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Unbelievable Benefits And Drawbacks Of The Self-Driving Car

Unbelievable Benefits And Drawbacks Of The Self-Driving Car

In today’s ever more inter-connected world, it appears like technology has something to add to absolutely every industry. The same is true of transportation, with self-driving cars fast becoming a hot topic. The concept of self-driving cars has been around for years, but only recently have increasing advances in networking, satellites, and laser equipment made this dream a reality. Several companies have made major investments in the self-driving car market, but Google, Audi, BMW, and Hyundai are so far doing the most testing. On Google models for example, a complex overhead laser guidance system combines with real time satellite data to expertly guide the car under any condition. These advances mean that we may soon be able to sit back and relax the next time we leave the house, letting our car do all the work. While self-driving cars present many incredible advances for consumers, the safety requirements are particularly complicated and may present significant challenges to these cars being made available to the public.

Benefits:

1. Nearly No Error

The incredibly complicated technology behind self-driving cars lets the on board computer make hundreds of calculations a second. These include how far you are from objects, current speed, behaviour of other cars, and location on the globe. These super accurate readings have virtually eliminated driving errors for test cars on the road, as the only accidents so far are while human drivers have been in control.

2. Eases Congestion

Because self-driving cars are rarely involved in accidents, their potential to ease congestion is high. Not only that, because self-driving cars can communicate with each other, they would eliminate the need for traffic signals. By driving at a slower rate but with less stops, better coordinated traffic would lead to less congestion.

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    3. Eases Parking Woes

    Because self-driving cars don’t require a driver, they could alleviate parking concerns in highly populated areas. For example, a passenger could get out at their destination, and if no parking was available the car could circle the block until the passenger was ready to leave. Because the cars can coordinate traffic flow, this is expected to have little impact on traffic congestion. This may be a hugely useful aspect for drivers in large urban centres.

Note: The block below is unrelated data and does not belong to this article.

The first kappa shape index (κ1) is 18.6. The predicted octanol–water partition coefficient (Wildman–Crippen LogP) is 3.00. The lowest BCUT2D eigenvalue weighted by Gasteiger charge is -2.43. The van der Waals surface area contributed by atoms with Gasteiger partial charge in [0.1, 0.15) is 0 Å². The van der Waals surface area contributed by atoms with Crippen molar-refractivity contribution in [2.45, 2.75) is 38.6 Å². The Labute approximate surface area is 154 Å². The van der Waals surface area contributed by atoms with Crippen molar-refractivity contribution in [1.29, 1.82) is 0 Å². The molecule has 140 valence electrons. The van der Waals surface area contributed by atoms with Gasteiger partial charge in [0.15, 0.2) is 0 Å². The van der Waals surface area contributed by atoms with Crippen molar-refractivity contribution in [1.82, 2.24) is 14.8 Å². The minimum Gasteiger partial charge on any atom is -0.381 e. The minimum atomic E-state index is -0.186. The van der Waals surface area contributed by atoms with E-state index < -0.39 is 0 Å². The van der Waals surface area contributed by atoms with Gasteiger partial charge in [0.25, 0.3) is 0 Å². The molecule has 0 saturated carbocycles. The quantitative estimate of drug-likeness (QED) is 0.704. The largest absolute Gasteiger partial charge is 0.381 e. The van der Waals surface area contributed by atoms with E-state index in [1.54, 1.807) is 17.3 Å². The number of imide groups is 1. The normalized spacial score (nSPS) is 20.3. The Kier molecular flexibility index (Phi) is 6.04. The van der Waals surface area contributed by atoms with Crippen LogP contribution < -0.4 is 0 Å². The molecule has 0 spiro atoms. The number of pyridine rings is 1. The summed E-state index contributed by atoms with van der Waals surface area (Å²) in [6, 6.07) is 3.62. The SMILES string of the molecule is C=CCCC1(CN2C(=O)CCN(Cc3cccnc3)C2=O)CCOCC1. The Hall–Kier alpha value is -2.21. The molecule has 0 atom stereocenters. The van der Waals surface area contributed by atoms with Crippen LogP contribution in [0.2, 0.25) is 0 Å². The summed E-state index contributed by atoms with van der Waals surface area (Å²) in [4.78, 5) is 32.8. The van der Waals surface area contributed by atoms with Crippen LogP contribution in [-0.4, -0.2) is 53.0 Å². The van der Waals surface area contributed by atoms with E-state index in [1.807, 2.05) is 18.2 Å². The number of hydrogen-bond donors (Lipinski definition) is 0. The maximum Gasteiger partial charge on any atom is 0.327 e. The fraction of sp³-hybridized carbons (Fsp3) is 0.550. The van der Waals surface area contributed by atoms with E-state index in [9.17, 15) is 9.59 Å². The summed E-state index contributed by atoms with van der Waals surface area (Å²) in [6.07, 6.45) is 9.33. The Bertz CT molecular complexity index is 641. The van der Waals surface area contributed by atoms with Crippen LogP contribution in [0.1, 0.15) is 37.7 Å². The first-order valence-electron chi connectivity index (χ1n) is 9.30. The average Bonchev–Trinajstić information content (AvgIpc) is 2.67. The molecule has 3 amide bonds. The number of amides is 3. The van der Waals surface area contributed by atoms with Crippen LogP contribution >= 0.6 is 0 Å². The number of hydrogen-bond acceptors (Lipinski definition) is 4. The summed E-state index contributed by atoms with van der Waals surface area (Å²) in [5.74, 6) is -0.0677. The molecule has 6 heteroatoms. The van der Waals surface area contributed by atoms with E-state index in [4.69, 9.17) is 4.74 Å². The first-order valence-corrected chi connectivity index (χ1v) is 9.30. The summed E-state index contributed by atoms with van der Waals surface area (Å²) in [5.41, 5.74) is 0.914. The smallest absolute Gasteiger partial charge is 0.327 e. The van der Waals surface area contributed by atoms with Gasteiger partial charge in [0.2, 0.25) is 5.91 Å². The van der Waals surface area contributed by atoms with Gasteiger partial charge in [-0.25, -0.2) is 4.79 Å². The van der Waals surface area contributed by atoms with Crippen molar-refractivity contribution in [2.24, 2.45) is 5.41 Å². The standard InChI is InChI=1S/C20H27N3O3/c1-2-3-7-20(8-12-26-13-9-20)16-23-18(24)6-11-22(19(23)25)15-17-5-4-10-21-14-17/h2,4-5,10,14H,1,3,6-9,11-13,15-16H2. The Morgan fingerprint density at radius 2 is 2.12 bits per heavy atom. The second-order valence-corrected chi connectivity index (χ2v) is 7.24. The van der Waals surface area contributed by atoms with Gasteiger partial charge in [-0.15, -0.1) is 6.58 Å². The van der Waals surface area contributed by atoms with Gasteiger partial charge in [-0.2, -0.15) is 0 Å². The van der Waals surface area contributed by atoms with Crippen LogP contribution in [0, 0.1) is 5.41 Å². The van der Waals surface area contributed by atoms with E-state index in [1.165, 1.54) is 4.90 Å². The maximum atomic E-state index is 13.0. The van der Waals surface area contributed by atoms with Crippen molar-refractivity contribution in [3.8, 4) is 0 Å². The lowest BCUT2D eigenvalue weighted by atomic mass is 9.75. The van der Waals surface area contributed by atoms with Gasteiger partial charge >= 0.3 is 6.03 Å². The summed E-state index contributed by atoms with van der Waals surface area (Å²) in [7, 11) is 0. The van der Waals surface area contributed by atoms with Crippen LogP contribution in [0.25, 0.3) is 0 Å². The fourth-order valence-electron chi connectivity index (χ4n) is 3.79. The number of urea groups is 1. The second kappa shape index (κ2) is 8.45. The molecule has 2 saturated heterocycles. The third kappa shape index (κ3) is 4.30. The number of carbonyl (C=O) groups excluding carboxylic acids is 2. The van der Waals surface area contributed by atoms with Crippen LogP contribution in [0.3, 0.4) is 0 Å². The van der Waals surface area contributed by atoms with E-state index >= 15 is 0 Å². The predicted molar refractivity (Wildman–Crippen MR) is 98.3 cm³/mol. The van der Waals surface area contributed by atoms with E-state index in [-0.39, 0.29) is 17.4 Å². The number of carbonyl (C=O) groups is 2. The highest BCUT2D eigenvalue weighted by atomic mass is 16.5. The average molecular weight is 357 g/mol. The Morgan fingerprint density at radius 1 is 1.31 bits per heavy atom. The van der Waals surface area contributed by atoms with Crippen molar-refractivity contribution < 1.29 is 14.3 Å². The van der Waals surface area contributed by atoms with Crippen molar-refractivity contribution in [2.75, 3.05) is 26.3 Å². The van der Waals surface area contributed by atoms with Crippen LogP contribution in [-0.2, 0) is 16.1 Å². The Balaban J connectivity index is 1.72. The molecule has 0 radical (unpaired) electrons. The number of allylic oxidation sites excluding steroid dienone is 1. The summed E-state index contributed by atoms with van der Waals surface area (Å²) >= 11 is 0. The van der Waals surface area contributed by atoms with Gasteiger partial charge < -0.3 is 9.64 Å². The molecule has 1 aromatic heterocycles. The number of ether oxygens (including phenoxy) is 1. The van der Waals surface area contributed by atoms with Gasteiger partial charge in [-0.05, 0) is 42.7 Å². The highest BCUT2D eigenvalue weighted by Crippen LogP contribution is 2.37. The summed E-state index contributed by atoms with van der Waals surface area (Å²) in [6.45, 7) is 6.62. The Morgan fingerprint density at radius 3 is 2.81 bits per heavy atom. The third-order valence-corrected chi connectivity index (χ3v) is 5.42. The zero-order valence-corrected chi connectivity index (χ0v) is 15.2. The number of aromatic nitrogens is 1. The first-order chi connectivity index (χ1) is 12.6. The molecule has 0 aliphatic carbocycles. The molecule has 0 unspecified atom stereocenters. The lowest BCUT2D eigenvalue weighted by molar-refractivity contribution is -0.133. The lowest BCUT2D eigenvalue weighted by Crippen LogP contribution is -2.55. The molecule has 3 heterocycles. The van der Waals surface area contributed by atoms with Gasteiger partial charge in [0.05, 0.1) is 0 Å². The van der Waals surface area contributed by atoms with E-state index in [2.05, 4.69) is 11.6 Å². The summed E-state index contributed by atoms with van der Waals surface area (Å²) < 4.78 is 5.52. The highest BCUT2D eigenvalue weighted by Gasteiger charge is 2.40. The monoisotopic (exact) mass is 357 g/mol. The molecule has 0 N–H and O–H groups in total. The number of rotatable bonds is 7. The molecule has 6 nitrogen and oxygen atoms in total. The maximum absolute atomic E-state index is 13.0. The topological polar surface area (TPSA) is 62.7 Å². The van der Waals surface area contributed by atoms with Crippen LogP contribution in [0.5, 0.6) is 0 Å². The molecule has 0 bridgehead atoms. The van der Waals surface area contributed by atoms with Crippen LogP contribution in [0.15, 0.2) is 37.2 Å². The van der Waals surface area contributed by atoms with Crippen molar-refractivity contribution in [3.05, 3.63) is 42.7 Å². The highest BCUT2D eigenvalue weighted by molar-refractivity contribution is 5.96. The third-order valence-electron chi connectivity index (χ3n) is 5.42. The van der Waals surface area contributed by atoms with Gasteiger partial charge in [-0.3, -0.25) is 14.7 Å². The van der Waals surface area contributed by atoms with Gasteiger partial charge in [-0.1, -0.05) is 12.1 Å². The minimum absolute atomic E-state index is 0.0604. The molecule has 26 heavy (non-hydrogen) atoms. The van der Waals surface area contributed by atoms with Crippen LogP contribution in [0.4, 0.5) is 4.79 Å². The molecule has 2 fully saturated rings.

4. Potential For New Design

    Because a vehicle may eventually function as a sort of self guided train car, the potential for new car designs is huge. With no need for complicated driving tools, self-driving cars could include new ways to relax or to stay entertained. The new design opportunities are not limited to the interior however, and self-driving cars may soon look unrecognizable to cars today. Ultimately, some people think cars could become like a high tech living room you kick back in until you reach a destination.

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      5. Potential For More Powerful Vehicles

      Because self-driving cars don’t require a driver, technicians could potentially rearrange where on the car the various mechanical parts are stored. This may also lead to cars with more capable and powerful engines. With less driver errors, cars could eventually be capable of going much higher speeds.

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      Drawbacks:

      6. Expensive

      Self-driving cars are so exciting because they are stuffed to the brim with space age technology, but all this technology is currently astronomically expensive. In general, technology grows cheaper the longer it is available to the public, so self-driving cars may eventually be something anyone can afford. For now however, most companies have not released a price for their driverless cars.

      7. Potential For Technology To Go Wrong

      Though successful programming lets us do incredible things, there is always the potential for some unexpected glitch to emerge. Even if a self-driving car performs flawlessly at first, it is possible for the programming that runs the cars to be updated by the car company with a fault string of code. Errors like this cause annoyance on our computers and mobile devices, but could potentially cause car accidents with self-driving cars.

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        8. Licensing Infrastructure Not Yet In Place

        Self-driving cars also present a challenge for state and federal licensing infrastructure. The companies claim these cars are safe, yet it is up to public institutions to keep drivers safe. Not only do our local car licensing offices need to make sure these cars perform as advertised, they need to come up with a way to quickly and efficiently license and control them. Should our technology and hunger for these cars outpace our ability to investigate and approve them, public safety may be at risk.

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          9. Potential For Greater Pollution

          While many companies are looking at self-driving cars that use fuel-efficient or hybrid models, should our access to self-driving cars outpace our commitment to clean energy, we may be looking at much more pollution. Getting out of your car at the front of the movie theater without needing to park sounds good in theory, but if the car you’re driving isn’t electric, emissions would be worse than leaving your car idling while you watch the movie.

          10. Potential Loss Of Privacy

          Finally, though the companies testing self-driving cars claim all pros and no cons, using a self-driving car means a third party would have the opportunity to track your movements. While many companies will likely avoid this due to consumer backlash, a massive loss of privacy still exists. Because your car would be receiving or communicating with data centers, your location would be potentially accessible to people or organizations who could hack into the network.